- An on-line survey carried out between May and July 2009 in collaboration with the College of Estate Management which produced responses from 450 property professionals working in the residential sector, identifying key drivers in the decision making process.
- The identification of case examples through discussions with Registered Social Landlords and other developers.
- A pilot survey of commercial property professionals to obtain a more complete picture of the current refurbishment versus redevelopment debate. Questionnaires were sent to the senior managers of six leading property organisations who were asked to comment on current attitudes within their companies. These organisations were: Prudential Property Managers (PruPIM; who manage over £11 billion of property assets in the UK); the property managers and investment consultants DTZ; GVA Grimley and Knight Frank; the property company Land Securities and the costs consultants Davis Langdon.
Findings and Conclusions
Demolition levels in the UK are relatively low
- Demolition levels are still relatively low compared to previous levels and given the size/age of the housing stock.
- Detailed data to show the relative proportion of demolition and new build in relation to refurbishments could not be identified.
There are still large numbers of properties that might be subject to a 'refurbish/demolish' decision
- Properties in areas of low demand, and properties that are long-term vacant, as well as homes which are classed as non-decent, will continue to prompt decisions on whether to refurbish or demolish.
The choice for developers will usually favour demolition
- Many are familiar with the need to make decisions in this context.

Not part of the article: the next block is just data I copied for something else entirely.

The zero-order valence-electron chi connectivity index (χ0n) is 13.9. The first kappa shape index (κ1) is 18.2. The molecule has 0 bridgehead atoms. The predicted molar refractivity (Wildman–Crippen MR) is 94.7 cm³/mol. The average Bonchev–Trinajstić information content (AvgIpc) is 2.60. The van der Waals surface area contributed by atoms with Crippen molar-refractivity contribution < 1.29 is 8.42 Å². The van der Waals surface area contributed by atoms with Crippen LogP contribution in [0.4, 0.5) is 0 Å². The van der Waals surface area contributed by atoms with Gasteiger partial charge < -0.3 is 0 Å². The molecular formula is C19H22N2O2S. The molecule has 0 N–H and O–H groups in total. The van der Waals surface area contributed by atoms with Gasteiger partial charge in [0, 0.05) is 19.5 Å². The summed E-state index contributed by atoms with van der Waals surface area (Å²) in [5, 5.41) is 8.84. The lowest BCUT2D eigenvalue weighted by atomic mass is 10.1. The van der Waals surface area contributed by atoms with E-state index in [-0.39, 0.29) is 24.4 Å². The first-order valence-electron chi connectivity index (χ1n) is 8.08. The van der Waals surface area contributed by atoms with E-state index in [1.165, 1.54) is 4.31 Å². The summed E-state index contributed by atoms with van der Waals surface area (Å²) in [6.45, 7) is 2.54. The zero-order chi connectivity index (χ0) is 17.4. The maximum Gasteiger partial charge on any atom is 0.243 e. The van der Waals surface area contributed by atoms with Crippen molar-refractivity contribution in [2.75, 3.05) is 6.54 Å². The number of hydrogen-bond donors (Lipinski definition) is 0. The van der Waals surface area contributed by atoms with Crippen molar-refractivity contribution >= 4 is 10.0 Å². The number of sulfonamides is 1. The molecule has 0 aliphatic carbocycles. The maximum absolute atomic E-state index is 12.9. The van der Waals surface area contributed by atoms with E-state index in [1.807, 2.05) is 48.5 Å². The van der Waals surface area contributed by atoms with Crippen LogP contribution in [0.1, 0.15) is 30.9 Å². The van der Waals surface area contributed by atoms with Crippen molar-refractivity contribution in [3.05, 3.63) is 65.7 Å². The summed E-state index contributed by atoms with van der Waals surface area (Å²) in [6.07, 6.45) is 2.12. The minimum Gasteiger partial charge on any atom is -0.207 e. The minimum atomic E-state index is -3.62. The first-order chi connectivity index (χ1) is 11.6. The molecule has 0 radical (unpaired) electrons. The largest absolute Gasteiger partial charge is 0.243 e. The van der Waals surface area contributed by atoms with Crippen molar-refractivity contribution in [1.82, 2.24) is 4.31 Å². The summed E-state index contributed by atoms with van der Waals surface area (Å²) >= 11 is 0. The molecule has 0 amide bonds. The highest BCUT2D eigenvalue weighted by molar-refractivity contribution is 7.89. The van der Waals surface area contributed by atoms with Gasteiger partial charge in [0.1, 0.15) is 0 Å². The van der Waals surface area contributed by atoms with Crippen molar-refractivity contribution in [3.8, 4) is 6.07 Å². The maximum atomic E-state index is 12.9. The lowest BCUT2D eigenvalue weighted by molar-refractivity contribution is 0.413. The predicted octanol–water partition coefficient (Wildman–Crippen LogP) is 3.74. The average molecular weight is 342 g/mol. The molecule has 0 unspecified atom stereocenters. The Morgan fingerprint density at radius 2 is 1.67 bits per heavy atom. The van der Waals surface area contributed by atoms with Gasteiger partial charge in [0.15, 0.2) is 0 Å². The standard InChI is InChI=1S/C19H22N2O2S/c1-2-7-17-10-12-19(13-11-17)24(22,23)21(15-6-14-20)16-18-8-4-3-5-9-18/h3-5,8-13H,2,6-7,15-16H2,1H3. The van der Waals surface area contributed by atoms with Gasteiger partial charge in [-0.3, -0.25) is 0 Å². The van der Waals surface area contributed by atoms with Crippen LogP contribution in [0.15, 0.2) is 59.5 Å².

- The 'zero rate' of VAT on new build projects can be the deciding factor against 'standard rate' refurbishment projects;
- New build is seen as less risky, with fewer hidden costs;
- New-build projects are seen to provide the advantages of more modern layouts, which were felt to be easier to achieve when unconstrained by existing structures.
- New build can give the opportunity for more standardised projects, with 'off-the-shelf' designs already tried and tested by customers.
- The opportunity to increase density can also provide the opportunity to maximise the financial return on a given project.
There are good reasons for developers to refurbish
- Older buildings can often be acquired cheaply,
- They require less time to complete;
- Some older buildings carry an additional financial premium for potential buyers.
- Evidence suggests that many older buildings (pre 1919) can be brought up to the current building standards without significant problems.
Decisions to demolish or refurbish are complicated – but tools can help
- Practitioners generally do not use formal checklists, proformas or other tools in this context that could helpmake the decision making process more systematic and more rigorous.
- Most professionals would welcome more guidance and information to make informed decisions.
- Project Management tools are helping some to ensure 'due diligence' considerations are being made, and were providing greater accountability in the decision making process.
There is demand for easy-to-use environmental assessment tools to quickly calculate carbon and financial impacts for new build versus refurbishment.
Waste, resource consumption and heritage are important factors - but can be managed.
- Refurbishment projects generally use fewer natural resources and produce less waste than demolition and new build projects.